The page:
Mandatory Recycling Programs Should Replace Voluntary

Guest Blogger – Jessica

Every year North Carolinians throw away enough trash to circle the earth, a circumference of nearly 25,000 miles, two times. If we continue this pattern of trash disposal at the rate we are now, our current landfills will overflow.

Even then, landfills will be the least of our problems: the amount of greenhouse gas emissions will be sky-high, contributing to climate change. The release of greenhouse gases, such as carbon dioxide and nitrous oxide, occur from burning fossil fuels when raw materials are extracted and processed. Recycling can help. Recycling products can decrease the amount of waste we produce that must be dumped into landfills, and it can also allow new products to be made without using raw materials.

North Carolina needs an initiative strong enough to ensure that everyone will recycle. Mandatory recycling programs, along with strong enforcement, do exist in other cities and could be tested in here.

In 2006, Seattle implemented a mandatory recycling law in which recyclables were forbidden from residential and business garbage. The enforcement policy for businesses is slightly different from residences. If more than 10 percent of the business’ trash is recyclable, a warning tag will be left behind, and on the third tag a $50 fine is issued. Fines are not distributed for houses or apartments: however, a tag is left and the city asks the residence to sort the trash in order to be picked up the following week. Since starting enforcement, officials have noticed a high response rate among Seattle residents, a decrease in tags left, and no fines issued.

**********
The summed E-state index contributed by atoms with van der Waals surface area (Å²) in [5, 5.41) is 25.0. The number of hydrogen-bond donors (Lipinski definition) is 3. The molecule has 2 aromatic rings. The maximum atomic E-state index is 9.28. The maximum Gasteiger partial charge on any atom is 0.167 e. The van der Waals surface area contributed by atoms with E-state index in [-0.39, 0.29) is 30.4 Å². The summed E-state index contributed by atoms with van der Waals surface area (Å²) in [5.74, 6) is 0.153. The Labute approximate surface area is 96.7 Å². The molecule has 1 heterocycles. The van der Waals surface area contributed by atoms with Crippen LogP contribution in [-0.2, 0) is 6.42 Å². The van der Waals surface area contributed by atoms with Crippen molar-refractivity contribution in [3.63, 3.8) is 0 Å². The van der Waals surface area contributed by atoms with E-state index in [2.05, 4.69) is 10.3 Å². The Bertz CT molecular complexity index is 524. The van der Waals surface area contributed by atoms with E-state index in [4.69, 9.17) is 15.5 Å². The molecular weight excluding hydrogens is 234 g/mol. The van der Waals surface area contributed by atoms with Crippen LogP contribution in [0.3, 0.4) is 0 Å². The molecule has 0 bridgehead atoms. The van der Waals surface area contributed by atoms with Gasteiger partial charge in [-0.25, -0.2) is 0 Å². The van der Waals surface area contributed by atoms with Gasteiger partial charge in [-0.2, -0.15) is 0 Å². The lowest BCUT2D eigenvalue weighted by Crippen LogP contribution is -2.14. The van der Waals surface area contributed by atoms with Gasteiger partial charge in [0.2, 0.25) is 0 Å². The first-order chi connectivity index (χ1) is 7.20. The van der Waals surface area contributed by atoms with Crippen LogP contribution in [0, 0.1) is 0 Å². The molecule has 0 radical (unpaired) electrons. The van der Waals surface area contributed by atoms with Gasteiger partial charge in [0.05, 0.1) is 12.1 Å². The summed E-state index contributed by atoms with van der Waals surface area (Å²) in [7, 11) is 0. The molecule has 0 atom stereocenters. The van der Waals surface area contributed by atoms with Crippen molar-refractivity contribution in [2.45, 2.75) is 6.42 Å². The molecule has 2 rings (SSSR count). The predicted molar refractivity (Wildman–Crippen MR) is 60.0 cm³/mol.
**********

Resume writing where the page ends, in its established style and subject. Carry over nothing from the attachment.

In 2009, Seattle added yard and food waste to the list of mandatory recycled products. It appears that it was following in the footsteps of San Francisco, Calif., the first city in the United States to require that all food scraps from homes, apartments, businesses and restaurants be recycled and composted.

Other major cities that have adopted mandatory recycling programs include New York and San Diego. Can this be done only in large metropolitan areas? I challenge N.C. communities to create mandatory recycling programs and effective enforcement of those laws.

Two main arguments for the opposition of mandatory recycling are that enforcement is impractical and recycling often costs more than dumping trash in a landfill.

Recycling benefits outweigh the cost when businesses are saving money by making products from recycled goods, using less energy and developing less reliance on expensive, nonrenewable natural resources. The environment is priceless: what will be the value of money if our world is too polluted to live in?

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